Today we celebrate the 200th anniversary of the death of one of the real characters in French natural history, Jean-Baptiste Leblond, a physician, utopian politician, and the most restless of explorers.
Starting at the age of 19, in 1766, Leblond spent nearly 20 years walking the South American continent, from Grenada to Peru. On his return to France in 1785, he brought with him 250 pounds — pounds! — of platinum, along with a rich collection of natural history specimens.
No rest for the weary, though, and shortly thereafter he was ordered back to Cayenne, in search of new sources of quinine.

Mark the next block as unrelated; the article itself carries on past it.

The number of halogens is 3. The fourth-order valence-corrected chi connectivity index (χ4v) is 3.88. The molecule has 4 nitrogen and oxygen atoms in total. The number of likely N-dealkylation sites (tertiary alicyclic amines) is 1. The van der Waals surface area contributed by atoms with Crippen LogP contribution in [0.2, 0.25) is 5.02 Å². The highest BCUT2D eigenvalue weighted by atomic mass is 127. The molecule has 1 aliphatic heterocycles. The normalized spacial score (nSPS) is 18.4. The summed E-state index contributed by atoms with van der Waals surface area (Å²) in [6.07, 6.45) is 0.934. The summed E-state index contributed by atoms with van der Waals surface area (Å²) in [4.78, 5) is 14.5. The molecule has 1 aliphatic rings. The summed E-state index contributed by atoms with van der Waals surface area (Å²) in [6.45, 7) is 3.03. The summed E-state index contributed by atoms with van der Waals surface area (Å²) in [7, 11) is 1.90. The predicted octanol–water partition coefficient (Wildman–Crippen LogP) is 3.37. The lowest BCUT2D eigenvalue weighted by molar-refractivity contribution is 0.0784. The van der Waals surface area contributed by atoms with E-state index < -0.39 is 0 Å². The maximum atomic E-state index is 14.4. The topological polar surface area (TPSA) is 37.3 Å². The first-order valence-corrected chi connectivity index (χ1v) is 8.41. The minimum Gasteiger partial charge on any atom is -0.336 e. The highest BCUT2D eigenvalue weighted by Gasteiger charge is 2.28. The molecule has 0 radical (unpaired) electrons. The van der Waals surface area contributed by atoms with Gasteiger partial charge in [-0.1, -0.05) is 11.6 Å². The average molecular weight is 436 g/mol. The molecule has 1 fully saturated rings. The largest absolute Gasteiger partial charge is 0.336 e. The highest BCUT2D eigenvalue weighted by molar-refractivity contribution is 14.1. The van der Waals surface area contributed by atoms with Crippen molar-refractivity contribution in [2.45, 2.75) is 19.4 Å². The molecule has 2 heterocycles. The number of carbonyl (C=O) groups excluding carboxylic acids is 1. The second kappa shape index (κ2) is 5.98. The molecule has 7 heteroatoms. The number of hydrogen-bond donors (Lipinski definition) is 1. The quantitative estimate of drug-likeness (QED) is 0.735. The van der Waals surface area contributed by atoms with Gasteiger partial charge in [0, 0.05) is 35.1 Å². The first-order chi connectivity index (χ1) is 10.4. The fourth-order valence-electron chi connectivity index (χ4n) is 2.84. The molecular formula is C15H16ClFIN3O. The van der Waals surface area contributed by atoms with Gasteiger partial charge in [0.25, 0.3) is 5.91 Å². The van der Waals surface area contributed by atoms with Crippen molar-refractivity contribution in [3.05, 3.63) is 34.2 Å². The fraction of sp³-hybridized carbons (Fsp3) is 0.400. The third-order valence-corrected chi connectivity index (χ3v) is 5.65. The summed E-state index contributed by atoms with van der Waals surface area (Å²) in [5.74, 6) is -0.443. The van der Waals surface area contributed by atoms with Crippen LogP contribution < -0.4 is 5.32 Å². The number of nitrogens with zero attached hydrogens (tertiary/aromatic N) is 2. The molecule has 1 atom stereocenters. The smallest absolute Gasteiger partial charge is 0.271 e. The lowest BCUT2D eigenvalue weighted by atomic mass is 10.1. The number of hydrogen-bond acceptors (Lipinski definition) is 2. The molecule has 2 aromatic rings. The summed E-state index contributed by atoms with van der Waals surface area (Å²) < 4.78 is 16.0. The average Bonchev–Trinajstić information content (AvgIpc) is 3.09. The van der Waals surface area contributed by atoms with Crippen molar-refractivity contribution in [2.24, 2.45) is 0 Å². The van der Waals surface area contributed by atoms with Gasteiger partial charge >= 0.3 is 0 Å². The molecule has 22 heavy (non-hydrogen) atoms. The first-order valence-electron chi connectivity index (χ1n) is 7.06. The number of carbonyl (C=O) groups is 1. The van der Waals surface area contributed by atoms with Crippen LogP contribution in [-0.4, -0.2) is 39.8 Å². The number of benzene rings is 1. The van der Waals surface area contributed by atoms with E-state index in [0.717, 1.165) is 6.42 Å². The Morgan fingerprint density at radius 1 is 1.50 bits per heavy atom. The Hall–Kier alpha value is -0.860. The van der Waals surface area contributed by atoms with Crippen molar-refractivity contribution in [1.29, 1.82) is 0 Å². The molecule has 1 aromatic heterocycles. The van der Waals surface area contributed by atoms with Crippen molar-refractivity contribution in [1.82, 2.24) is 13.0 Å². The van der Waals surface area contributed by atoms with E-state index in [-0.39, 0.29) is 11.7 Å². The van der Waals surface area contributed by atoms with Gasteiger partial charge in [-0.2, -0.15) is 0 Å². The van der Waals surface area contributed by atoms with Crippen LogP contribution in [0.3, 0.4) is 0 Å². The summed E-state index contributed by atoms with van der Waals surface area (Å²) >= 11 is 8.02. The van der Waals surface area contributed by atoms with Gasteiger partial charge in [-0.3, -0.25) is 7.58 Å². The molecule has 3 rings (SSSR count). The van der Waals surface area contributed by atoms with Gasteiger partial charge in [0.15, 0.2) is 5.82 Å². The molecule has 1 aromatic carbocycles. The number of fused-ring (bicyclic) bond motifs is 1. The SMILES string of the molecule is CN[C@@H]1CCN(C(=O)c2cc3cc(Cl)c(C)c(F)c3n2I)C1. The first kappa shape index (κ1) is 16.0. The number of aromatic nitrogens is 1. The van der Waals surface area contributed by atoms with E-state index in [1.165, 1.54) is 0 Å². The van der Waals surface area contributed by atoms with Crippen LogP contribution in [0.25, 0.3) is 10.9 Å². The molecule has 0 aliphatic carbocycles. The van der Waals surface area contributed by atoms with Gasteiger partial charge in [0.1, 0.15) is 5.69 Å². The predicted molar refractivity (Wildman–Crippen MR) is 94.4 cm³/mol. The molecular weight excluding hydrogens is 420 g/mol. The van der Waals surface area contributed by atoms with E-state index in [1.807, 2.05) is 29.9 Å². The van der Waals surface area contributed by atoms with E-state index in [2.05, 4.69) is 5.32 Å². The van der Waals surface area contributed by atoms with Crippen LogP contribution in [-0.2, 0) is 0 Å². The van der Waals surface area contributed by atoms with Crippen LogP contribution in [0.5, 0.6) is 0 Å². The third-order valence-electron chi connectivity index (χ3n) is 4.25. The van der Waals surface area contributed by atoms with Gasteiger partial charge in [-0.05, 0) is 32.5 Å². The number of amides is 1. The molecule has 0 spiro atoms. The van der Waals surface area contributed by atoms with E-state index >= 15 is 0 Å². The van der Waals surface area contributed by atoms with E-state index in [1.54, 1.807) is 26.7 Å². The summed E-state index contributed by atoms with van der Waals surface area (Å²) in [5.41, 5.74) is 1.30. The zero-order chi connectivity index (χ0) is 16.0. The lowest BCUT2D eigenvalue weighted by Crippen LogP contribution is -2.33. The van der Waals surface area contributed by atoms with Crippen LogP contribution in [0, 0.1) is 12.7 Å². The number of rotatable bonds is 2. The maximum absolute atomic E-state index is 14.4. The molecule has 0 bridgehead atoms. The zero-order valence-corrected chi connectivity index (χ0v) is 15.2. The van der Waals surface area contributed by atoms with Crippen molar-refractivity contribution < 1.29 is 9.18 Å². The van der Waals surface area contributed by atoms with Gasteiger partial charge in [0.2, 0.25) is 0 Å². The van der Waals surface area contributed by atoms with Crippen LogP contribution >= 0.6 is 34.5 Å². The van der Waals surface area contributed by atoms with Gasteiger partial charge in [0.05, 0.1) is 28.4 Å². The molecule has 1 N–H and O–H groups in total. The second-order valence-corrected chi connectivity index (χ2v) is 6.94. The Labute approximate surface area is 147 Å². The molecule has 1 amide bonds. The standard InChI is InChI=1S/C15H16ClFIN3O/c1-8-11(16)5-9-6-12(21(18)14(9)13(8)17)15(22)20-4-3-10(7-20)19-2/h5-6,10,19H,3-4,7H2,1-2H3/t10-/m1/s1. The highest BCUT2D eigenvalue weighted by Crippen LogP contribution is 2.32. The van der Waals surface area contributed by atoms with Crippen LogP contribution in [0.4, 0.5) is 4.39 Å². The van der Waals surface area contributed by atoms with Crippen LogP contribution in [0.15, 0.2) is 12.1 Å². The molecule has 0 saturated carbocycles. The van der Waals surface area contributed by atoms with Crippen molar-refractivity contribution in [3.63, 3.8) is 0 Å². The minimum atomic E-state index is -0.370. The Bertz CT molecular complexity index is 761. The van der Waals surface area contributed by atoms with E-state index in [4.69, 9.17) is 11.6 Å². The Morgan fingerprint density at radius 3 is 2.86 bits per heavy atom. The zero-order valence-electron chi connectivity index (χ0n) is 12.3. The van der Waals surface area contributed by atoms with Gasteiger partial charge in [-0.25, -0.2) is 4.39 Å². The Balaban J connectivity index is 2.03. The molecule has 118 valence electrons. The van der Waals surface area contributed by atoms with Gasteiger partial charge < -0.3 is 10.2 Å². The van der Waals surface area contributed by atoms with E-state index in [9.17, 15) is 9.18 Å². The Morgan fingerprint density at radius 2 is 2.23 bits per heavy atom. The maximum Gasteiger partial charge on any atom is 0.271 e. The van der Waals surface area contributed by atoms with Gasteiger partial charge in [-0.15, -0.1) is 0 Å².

After all the effort, exhaustion, and suffering devoted to acquiring his collections, M. Leblond has made the exceedingly generous sacrifice of donating the specimens to the Paris Society of Natural History and certain of its members.
Among the donated objects were 111 South American birds, listed in the Actes of the Society for 1792. Most are identified with their Linnaean names and a citation to Buffon or Brisson, but not a few are brought down only to the genus level, with a brief description in hopes that someone someday might recognize them.
I don’t know where those specimens are now, or how many of them were eventually identified. It’s not easy, but if you want to try your hand at it, let us know how you do.